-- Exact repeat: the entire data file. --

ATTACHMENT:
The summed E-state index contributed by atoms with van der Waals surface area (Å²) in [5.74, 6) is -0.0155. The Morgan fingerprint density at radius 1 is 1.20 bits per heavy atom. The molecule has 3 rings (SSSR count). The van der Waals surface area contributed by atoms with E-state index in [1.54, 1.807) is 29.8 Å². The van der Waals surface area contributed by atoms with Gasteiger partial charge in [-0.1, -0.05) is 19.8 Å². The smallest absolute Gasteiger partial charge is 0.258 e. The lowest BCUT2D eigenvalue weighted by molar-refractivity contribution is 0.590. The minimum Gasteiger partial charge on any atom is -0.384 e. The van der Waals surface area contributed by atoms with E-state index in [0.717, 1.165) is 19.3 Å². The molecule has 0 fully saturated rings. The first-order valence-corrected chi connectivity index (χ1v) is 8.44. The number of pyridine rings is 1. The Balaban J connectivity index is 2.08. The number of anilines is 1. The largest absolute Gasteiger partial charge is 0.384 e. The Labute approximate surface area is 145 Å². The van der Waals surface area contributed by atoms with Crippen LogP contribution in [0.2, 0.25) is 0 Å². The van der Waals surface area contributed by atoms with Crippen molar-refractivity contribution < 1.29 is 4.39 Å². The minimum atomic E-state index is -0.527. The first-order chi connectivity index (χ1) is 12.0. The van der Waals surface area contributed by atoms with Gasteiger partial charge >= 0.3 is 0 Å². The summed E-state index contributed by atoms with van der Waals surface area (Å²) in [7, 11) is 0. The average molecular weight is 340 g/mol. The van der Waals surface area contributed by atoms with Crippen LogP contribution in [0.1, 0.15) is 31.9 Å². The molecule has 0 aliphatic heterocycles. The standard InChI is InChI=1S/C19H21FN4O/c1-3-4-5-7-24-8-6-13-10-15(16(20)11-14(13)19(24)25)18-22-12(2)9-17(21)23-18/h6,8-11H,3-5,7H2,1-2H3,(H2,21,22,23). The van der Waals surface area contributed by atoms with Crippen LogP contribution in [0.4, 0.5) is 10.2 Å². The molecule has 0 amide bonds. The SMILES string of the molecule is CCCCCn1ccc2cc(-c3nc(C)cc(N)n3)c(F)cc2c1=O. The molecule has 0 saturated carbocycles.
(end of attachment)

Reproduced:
The summed E-state index contributed by atoms with van der Waals surface area (Å²) in [5.74, 6) is -0.0155. The Morgan fingerprint density at radius 1 is 1.20 bits per heavy atom. The molecule has 3 rings (SSSR count). The van der Waals surface area contributed by atoms with E-state index in [1.54, 1.807) is 29.8 Å². The van der Waals surface area contributed by atoms with Gasteiger partial charge in [-0.1, -0.05) is 19.8 Å². The smallest absolute Gasteiger partial charge is 0.258 e. The lowest BCUT2D eigenvalue weighted by molar-refractivity contribution is 0.590. The minimum Gasteiger partial charge on any atom is -0.384 e. The van der Waals surface area contributed by atoms with E-state index in [0.717, 1.165) is 19.3 Å². The molecule has 0 fully saturated rings. The first-order valence-corrected chi connectivity index (χ1v) is 8.44. The number of pyridine rings is 1. The Balaban J connectivity index is 2.08. The number of anilines is 1. The largest absolute Gasteiger partial charge is 0.384 e. The Labute approximate surface area is 145 Å². The van der Waals surface area contributed by atoms with Crippen LogP contribution in [0.2, 0.25) is 0 Å². The van der Waals surface area contributed by atoms with Crippen molar-refractivity contribution < 1.29 is 4.39 Å². The minimum atomic E-state index is -0.527. The first-order chi connectivity index (χ1) is 12.0. The van der Waals surface area contributed by atoms with Gasteiger partial charge >= 0.3 is 0 Å². The summed E-state index contributed by atoms with van der Waals surface area (Å²) in [7, 11) is 0. The average molecular weight is 340 g/mol. The van der Waals surface area contributed by atoms with Crippen LogP contribution in [0.1, 0.15) is 31.9 Å². The molecule has 0 aliphatic heterocycles. The standard InChI is InChI=1S/C19H21FN4O/c1-3-4-5-7-24-8-6-13-10-15(16(20)11-14(13)19(24)25)18-22-12(2)9-17(21)23-18/h6,8-11H,3-5,7H2,1-2H3,(H2,21,22,23). The van der Waals surface area contributed by atoms with Crippen LogP contribution in [0.4, 0.5) is 10.2 Å². The molecule has 0 amide bonds. The SMILES string of the molecule is CCCCCn1ccc2cc(-c3nc(C)cc(N)n3)c(F)cc2c1=O. The molecule has 0 saturated carbocycles.